Councils across England have radically reduced their housing targets. This has contributed to a situation where the Coalition could end up presiding over the lowest level of housebuilding since the 1920s.
Planning for Less shows that councils are planning to build 272,720 fewer new homes since the abolition of regional planning. The figures, produced by planning consultancy Tetlow King, show that since the revocation of Regional Spatial Strategies in 2010, local authorities have used their beefed up planning powers to reduce housing targets. The largest reductions are in the South East (-57,049) and South West (-108,380), areas with the greatest housing shortage.
The report says lowering housing targets will eventually lead to fewer homes being built. Although the targets are seldom hit, they govern the release of land for housing, meaning less land will be made available. Without significant changes to the planning system, housing numbers will continue to fall over time.
The report argues that the Government should not be too aggressive toward councils reducing targets, except where they are clearly ignoring their responsibilities. It argues that instead the Government should focus on ensuring councils actually deliver the homes their targets propose.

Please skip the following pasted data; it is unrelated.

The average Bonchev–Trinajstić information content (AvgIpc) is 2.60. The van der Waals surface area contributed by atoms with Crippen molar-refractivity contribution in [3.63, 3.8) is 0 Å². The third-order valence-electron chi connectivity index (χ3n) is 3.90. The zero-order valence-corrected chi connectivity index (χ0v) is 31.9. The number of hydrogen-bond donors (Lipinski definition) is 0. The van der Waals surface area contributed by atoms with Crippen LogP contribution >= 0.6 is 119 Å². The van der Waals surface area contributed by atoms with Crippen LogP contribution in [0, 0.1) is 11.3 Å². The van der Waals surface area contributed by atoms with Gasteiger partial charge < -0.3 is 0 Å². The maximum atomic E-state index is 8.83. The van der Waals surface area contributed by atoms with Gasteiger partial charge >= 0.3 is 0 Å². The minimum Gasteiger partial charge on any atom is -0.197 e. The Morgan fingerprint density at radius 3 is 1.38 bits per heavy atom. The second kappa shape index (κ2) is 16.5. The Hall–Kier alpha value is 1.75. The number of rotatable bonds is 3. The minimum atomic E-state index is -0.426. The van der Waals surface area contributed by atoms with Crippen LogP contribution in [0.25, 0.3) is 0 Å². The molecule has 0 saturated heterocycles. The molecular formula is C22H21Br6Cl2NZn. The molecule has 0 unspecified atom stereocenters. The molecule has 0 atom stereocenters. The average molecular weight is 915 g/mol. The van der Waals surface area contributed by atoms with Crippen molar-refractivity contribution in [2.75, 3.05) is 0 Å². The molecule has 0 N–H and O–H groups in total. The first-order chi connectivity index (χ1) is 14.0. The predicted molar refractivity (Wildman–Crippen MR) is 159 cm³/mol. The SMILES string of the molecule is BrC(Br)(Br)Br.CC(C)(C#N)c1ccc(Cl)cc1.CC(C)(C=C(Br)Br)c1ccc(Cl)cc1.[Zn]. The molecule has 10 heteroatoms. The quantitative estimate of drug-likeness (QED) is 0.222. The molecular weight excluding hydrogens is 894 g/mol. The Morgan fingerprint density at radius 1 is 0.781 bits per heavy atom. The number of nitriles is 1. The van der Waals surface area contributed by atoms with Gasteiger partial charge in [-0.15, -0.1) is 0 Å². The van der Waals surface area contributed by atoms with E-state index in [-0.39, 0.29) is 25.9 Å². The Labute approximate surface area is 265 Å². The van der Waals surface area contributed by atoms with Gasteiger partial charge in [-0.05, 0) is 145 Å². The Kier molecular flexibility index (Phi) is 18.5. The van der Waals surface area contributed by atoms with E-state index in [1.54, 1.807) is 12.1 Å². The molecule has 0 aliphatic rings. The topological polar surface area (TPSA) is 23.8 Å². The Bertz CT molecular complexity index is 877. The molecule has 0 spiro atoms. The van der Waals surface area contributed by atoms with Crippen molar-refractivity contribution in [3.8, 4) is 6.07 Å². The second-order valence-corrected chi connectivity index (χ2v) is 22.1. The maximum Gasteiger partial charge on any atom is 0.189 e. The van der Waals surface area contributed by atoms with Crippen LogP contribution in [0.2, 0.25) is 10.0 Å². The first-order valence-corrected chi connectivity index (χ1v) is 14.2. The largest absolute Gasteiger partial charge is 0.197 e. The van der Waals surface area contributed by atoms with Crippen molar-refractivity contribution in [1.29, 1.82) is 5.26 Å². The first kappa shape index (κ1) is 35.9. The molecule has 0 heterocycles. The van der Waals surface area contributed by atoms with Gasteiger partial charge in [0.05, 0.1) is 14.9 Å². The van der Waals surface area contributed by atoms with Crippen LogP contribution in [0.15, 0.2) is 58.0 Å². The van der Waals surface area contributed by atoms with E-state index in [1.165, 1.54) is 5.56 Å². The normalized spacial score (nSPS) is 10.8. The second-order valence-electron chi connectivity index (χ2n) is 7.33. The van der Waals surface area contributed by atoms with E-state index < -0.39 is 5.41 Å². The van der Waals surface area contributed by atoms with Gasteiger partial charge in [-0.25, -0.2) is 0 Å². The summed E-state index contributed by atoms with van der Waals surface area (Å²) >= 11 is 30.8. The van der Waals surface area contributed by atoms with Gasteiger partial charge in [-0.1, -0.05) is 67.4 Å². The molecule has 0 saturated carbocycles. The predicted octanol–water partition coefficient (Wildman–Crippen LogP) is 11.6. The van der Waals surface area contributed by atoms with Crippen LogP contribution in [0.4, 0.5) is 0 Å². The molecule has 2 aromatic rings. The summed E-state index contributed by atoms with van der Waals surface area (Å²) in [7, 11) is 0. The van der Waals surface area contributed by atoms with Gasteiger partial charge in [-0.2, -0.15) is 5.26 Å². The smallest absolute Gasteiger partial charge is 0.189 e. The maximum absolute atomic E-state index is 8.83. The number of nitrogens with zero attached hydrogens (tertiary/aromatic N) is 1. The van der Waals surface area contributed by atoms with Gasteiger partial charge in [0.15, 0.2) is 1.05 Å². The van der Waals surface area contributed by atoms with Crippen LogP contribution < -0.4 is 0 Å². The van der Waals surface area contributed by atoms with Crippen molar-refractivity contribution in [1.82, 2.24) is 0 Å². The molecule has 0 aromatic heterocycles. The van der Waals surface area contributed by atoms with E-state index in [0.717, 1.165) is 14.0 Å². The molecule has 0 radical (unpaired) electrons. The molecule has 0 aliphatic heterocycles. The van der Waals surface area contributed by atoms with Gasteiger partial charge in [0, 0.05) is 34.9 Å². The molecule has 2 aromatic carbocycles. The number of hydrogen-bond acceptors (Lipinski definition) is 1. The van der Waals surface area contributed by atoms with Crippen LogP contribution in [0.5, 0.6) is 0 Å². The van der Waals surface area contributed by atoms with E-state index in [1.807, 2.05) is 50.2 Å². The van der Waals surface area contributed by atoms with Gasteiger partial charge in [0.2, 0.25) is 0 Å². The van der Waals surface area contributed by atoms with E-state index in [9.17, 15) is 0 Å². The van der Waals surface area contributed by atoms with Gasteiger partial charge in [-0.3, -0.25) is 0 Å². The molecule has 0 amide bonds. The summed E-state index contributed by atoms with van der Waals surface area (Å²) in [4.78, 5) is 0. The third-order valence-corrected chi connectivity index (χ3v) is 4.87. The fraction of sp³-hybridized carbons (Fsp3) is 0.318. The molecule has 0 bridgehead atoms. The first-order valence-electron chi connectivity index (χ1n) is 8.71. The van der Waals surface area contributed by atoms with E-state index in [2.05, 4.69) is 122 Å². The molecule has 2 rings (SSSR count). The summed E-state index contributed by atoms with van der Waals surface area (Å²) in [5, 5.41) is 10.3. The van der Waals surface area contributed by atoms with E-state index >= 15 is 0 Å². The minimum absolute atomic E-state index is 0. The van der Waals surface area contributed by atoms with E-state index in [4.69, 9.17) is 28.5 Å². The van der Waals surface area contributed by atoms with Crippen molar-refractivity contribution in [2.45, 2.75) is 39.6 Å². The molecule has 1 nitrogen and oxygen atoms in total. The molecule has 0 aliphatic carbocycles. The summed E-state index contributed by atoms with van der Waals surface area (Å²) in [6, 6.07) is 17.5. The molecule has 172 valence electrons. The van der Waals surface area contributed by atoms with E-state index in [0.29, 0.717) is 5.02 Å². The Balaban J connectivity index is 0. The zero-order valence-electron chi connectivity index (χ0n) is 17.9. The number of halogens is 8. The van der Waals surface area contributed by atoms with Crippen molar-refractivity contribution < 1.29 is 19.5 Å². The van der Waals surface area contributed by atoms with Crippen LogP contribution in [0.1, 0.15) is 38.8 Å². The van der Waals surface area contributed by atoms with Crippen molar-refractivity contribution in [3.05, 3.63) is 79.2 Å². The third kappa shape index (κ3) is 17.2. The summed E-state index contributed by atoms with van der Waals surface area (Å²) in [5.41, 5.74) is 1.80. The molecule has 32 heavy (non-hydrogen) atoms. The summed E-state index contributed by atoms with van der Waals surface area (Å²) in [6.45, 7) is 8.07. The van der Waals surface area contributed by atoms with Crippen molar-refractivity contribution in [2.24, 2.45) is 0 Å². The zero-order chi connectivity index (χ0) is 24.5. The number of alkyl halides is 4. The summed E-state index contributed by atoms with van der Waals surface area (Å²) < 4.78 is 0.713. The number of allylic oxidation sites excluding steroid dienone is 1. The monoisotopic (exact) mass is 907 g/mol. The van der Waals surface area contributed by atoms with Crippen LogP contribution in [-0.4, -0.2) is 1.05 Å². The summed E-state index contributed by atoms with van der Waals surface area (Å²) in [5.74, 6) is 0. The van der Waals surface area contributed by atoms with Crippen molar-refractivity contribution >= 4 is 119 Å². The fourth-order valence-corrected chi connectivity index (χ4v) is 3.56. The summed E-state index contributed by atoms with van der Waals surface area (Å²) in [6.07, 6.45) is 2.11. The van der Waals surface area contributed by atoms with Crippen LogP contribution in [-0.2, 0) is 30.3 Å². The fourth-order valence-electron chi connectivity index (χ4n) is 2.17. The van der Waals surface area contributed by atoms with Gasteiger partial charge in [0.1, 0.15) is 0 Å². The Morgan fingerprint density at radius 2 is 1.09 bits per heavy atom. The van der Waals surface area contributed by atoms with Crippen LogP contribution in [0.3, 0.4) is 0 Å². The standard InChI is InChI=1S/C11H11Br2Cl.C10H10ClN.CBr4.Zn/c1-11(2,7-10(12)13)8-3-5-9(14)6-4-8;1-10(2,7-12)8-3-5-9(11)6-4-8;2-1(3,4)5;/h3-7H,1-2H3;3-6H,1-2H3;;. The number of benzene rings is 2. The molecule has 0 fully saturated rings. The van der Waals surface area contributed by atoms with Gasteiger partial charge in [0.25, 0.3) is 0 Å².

- increasing the power and number of neighbourhood plans and directly channelling funds from the Community Infrastructure Levy to households affected by new development
- converting more brownfield sites into housing
Alex Morton, author of the report, “The Prime Minister and the Deputy Prime Minister have rightly made it clear that we need to build more homes. Yet the government is on track to preside over the lowest level of housebuilding since the 1920s.
“Relying on councils to expand housing targets was a mistake. However, now the Coalition should focus on fixing the multiple failures with the housing market – not fighting councils. This can help us begin to build the homes we need.”
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